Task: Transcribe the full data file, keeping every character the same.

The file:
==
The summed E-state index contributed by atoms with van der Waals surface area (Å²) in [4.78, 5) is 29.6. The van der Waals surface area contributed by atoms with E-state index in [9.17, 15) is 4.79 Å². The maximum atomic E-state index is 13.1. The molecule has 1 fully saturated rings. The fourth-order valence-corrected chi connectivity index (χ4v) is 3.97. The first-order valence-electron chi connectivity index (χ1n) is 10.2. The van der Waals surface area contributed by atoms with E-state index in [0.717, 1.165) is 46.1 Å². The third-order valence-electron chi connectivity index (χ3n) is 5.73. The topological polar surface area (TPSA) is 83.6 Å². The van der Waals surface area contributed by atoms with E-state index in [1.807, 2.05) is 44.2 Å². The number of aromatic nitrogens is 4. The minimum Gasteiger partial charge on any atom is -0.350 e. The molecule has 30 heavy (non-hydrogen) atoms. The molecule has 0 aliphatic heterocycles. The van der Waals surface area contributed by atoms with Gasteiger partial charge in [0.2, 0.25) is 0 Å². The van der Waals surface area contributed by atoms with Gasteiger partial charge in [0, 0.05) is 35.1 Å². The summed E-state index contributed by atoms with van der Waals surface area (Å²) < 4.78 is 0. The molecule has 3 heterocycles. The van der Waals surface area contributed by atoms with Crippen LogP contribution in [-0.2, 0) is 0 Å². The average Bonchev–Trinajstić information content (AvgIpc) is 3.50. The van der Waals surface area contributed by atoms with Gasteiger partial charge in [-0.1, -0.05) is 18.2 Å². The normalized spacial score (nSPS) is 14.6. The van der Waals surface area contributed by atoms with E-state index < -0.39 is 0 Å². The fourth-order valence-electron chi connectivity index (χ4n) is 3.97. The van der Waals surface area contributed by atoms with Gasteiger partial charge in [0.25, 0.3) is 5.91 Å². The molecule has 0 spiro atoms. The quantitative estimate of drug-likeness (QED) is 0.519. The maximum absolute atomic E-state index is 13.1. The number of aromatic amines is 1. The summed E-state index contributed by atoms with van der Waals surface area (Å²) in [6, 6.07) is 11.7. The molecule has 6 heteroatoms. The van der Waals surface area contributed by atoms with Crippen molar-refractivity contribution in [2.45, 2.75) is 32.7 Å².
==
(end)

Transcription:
The summed E-state index contributed by atoms with van der Waals surface area (Å²) in [4.78, 5) is 29.6. The van der Waals surface area contributed by atoms with E-state index in [9.17, 15) is 4.79 Å². The maximum atomic E-state index is 13.1. The molecule has 1 fully saturated rings. The fourth-order valence-corrected chi connectivity index (χ4v) is 3.97. The first-order valence-electron chi connectivity index (χ1n) is 10.2. The van der Waals surface area contributed by atoms with E-state index in [0.717, 1.165) is 46.1 Å². The third-order valence-electron chi connectivity index (χ3n) is 5.73. The topological polar surface area (TPSA) is 83.6 Å². The van der Waals surface area contributed by atoms with E-state index in [1.807, 2.05) is 44.2 Å². The number of aromatic nitrogens is 4. The minimum Gasteiger partial charge on any atom is -0.350 e. The molecule has 30 heavy (non-hydrogen) atoms. The molecule has 0 aliphatic heterocycles. The van der Waals surface area contributed by atoms with Gasteiger partial charge in [0.2, 0.25) is 0 Å². The van der Waals surface area contributed by atoms with Gasteiger partial charge in [0, 0.05) is 35.1 Å². The summed E-state index contributed by atoms with van der Waals surface area (Å²) < 4.78 is 0. The molecule has 3 heterocycles. The van der Waals surface area contributed by atoms with Crippen LogP contribution in [-0.2, 0) is 0 Å². The average Bonchev–Trinajstić information content (AvgIpc) is 3.50. The van der Waals surface area contributed by atoms with Gasteiger partial charge in [-0.1, -0.05) is 18.2 Å². The normalized spacial score (nSPS) is 14.6. The van der Waals surface area contributed by atoms with E-state index < -0.39 is 0 Å². The fourth-order valence-electron chi connectivity index (χ4n) is 3.97. The van der Waals surface area contributed by atoms with Gasteiger partial charge in [0.25, 0.3) is 5.91 Å². The molecule has 0 spiro atoms. The quantitative estimate of drug-likeness (QED) is 0.519. The maximum absolute atomic E-state index is 13.1. The number of aromatic amines is 1. The summed E-state index contributed by atoms with van der Waals surface area (Å²) in [6, 6.07) is 11.7. The molecule has 6 heteroatoms. The van der Waals surface area contributed by atoms with Crippen molar-refractivity contribution in [2.45, 2.75) is 32.7 Å².